The Hitler Youth (Hitler Jugend) was an extension of Hitler's belief that the Nazi future in Germany was its children. Hitler saw the Hitler youth as being as important to a child as school. In the early years of the Nazi government, Hitler made a speech at the Nuremberg Rally, 14 September 1935, which tells of the exact nature and purpose of the Hitler Youth. "What we look for from German youth is different from what people wanted in the past. In our eyes the German youth of the future must be slim, slender, swift as the greyhound, tough as leather and hard as krupp steel."
The Hitler youth movement was established by the Nazi party in 1926. There was the 'Pimpfen' for six to ten year olds; 'Deutches Jungvolk' for ten to fourteen year olds and 'Hitlerjugend' for fourteen to eighteen year olds. After this the young adults would join either the 'Reich Labour service' or the 'Wehrmacht'.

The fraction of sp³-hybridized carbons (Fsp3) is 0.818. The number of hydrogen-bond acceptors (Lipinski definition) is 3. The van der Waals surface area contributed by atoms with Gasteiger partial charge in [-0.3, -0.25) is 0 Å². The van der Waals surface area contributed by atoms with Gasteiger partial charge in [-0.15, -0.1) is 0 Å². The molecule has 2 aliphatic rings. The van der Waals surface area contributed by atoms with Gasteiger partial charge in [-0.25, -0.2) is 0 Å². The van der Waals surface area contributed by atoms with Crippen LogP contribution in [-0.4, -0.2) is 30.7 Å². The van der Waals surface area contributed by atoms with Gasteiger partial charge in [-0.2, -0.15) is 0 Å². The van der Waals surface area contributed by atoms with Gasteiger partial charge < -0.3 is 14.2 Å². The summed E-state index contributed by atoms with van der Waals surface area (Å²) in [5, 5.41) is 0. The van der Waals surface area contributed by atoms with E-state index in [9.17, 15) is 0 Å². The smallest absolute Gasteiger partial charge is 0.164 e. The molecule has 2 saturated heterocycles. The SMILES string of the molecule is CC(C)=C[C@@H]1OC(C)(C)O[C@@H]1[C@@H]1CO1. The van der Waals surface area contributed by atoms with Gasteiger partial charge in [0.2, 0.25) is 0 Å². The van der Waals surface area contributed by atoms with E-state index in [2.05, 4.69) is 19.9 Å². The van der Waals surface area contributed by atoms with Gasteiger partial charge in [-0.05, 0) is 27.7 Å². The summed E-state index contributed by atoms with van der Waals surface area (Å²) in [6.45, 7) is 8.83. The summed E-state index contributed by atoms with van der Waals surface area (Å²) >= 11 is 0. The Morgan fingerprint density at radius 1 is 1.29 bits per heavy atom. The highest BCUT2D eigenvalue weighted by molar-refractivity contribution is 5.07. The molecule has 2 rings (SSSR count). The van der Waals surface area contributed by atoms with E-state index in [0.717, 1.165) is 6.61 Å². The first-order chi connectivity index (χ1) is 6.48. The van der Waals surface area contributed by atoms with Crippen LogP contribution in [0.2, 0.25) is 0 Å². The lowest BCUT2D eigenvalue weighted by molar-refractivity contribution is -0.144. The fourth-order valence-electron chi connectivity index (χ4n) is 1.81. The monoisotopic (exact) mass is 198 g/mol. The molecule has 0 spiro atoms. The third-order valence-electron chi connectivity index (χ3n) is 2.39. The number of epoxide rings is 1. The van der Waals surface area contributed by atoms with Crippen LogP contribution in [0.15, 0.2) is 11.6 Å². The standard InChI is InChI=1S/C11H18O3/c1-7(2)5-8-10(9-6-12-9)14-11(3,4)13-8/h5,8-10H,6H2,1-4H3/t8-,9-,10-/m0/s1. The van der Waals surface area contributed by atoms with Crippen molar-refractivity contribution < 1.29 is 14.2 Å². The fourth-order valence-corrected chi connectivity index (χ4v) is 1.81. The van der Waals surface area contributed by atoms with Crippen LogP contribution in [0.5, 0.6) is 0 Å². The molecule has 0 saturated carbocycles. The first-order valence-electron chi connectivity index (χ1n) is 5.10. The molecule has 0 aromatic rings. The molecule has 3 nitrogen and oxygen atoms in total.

By 1939 around 90% of the 'Aryan' children belonged to Nazi youth groups. The League of German Maidens (BDM) was started in 1930 and was the female equivalent to the Hitler youth. Like the boys the girls could join in the 'Jung Madel' if they were aged between 10 and 14 and 'Bund Deutscher Madel' for 14 to 18 year olds. After that they were in the 'Glaube und Schonheit' the Faith and Beauty School for 18 to 21 year olds. Talking about the youth groups, Hitler said 'these young people will learn nothing else but how to think and act German ... and they will never be free again, not in their whole lives!'
To gain admittance to these groups they had to go under extensive medical exams. They had to trace their lineage back as...